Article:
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Do atheists celebrate any holidays?

Do atheists celebrate any holidays? I would not think they do for as most holidays come from pagan backgrounds. So I was just wondering because I am Christian and I don’t celebrate holidays because of the pagan backgrounds. I just met the nicest woman who said she was not doing Halloween and mentioned she was atheist. So I was not sure. Anyone?

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Anonymous

Asked by Anonymous at 2:29 PM on Sep. 16, 2009 in Religion & Beliefs

Answers (26)
  • i am an atheist and i do celebrate holidays for the sake of my family and my son. my side of the family is christian and hubbys side of the family is buddhist. i celebrate every holiday both families celebrate. it doesnt bother me that its religious. i just choose not to believe in it for the most part.
    kelsey.evans08

    Answer by kelsey.evans08 at 2:30 PM on Sep. 16, 2009

  • I have been called an atheist and I'll celebrate just about any holiday!
    writeon

    Answer by writeon at 2:31 PM on Sep. 16, 2009

  • Im not an atheist, but it's really how the holiday is viewed. Halloween is for trick-or-treating and Christmas is when Santa comes. A person can ignore all the religious things assosiated with holidays.
    Anonymous

    Answer by Anonymous at 2:39 PM on Sep. 16, 2009

  • Most do celebrate the secular aspects of the holidays, but not the religious. As a pagan I celebrate some holidays that are Christan because my DH is, but the religious aspects are something seperate for us... As for halloween, it's all secular, so I don't see why that would matter at all... There is no religious aspect to it. There are religious holidays that are very similar such as Samhain or The Day of the Dead, but Halloween itself is 100% religion free - a perfect fit for a religion free person!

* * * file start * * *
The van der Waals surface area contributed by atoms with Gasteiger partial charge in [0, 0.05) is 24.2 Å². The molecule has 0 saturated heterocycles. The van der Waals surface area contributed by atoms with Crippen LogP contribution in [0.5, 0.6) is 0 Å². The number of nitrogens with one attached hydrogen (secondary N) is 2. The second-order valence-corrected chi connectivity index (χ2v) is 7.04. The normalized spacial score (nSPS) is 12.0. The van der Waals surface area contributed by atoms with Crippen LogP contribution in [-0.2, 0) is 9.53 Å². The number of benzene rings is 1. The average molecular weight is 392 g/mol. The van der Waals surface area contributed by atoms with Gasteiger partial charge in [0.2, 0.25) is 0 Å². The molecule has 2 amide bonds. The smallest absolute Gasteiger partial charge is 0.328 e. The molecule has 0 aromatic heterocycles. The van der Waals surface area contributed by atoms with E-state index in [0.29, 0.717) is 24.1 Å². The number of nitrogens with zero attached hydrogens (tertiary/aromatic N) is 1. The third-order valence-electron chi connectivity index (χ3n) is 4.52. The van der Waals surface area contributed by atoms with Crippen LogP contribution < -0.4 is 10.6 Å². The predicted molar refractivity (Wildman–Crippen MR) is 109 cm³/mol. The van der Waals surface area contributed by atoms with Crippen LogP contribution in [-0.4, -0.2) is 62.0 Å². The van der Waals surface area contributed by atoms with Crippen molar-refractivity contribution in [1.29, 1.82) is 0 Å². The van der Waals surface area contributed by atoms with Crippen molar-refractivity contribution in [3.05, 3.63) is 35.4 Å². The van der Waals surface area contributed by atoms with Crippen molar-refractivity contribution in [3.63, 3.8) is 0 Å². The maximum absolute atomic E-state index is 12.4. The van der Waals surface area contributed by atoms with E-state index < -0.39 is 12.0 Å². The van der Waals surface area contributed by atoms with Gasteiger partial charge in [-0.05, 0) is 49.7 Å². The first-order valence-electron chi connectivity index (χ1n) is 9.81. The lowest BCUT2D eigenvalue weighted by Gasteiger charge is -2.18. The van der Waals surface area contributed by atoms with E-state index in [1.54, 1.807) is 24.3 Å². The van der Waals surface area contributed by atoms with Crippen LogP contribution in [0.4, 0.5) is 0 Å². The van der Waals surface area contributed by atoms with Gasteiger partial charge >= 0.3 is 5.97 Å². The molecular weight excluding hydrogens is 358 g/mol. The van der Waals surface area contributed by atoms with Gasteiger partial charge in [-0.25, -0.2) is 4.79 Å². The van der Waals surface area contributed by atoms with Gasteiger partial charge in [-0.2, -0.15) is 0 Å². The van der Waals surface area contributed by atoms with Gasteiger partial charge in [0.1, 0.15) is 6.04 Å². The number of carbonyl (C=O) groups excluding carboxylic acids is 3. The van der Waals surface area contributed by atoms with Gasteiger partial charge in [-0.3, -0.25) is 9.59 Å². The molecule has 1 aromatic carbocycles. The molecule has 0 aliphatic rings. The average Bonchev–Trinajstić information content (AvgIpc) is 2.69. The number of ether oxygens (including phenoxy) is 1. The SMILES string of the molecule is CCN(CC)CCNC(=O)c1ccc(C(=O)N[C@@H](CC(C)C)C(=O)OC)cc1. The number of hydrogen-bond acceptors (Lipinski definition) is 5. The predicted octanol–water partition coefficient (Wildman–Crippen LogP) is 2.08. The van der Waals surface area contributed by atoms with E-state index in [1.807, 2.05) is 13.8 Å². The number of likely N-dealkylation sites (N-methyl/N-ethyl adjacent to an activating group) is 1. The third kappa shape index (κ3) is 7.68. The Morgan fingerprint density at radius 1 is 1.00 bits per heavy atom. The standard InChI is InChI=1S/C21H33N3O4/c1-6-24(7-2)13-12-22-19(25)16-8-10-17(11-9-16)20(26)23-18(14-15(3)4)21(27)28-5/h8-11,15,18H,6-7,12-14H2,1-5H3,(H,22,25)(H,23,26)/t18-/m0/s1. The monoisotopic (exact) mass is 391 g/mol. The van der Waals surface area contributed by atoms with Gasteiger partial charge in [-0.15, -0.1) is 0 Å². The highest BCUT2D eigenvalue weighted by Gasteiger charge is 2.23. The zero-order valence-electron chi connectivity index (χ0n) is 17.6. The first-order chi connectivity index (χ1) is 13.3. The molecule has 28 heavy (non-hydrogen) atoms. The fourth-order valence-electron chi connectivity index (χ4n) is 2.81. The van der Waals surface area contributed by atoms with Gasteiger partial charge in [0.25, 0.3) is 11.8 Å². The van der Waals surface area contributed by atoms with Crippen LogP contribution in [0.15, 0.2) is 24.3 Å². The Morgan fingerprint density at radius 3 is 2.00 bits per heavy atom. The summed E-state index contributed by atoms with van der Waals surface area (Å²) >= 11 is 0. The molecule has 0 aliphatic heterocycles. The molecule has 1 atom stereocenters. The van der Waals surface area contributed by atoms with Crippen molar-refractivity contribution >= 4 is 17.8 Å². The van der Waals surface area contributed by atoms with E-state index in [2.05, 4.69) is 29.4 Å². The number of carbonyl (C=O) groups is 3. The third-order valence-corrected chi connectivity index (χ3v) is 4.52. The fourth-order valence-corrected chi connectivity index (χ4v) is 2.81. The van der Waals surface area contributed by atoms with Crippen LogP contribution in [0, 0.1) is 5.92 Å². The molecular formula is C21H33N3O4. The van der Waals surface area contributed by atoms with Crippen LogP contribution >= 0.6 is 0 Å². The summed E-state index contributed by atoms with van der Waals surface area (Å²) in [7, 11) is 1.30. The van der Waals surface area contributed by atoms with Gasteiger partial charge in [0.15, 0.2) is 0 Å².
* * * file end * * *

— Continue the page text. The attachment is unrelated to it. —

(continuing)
SabrinaMBowen

    Answer by SabrinaMBowen at 2:43 PM on Sep. 16, 2009

  • I celebrate all the major holidays (Halloween, Thanksgiving, Christmas, Easter, etc). They are not "religious" to me... they are for fun & family.

    We dress up & go trick or treating on Halloween... cook a big dinner on Thanksgiving... put up a tree, buy tons of gifts, and go looking at the lights at Christmas... and hide eggs for the kids on Easter.
    Laura1229

    Answer by Laura1229 at 3:01 PM on Sep. 16, 2009

  • I'm atheist and I celebrate the holidays - christmas, easter etc. We just do them secularly. I'd prefer to phase out Easter as it's really not one I have any emotional attachments to, but the kids like it so we continue. But it's literally just "find the plastic eggs, open the basket" and that's it.
    deadheadjen

    Answer by deadheadjen at 3:22 PM on Sep. 16, 2009

  • What Laura1229 said. Despite our beliefs (or the lack three of) m"ost US atheists were raised in christian homes with all the traditional christian trappings. It's what we know, and we have cherished memories of it that don't include the religious aspect at all. Every year about this time, the "why do you celebrate our holidays posts start cropping up, and the whining about keeping christ in Christmas begins anew. If you are protestant, your view has removed the Mass from Christmas, so unless you (general you) plan to go back to the original church, you are just as "guilty" as we are. Plus stamping "property of christian" on traditions doesn't change the places they came from originally. Candles, poinsettias, the tree, the holly, the mistletoe...all pagan. Why is it okay for so many christians to take and discard what they want of any given holiday, but they get so bent if anyone else does likewise?
    roachiesmom

    Answer by roachiesmom at 3:22 PM on Sep. 16, 2009

  • Besides, the pagans aren't running around burning atheists at the stake for borrowing their traditions (or christians for stealing.) Unlike most christians, they know how to share as long as credit is given where credit s due.
    roachiesmom

    Answer by roachiesmom at 3:25 PM on Sep. 16, 2009

  • OP, I know you weren't asking this as either of those examples I gave...just wanted be sure that was clear...it was all intended in a "general you" way, not a direct specific "you."
    roachiesmom

    Answer by roachiesmom at 3:29 PM on Sep. 16, 2009

  • Roachiesmom - GAH! I forgot that those questions are due to begin popping up again. They're almost as bad as the "prove god doesn't exist" ones.
    deadheadjen

    Answer by deadheadjen at 3:32 PM on Sep. 16, 2009

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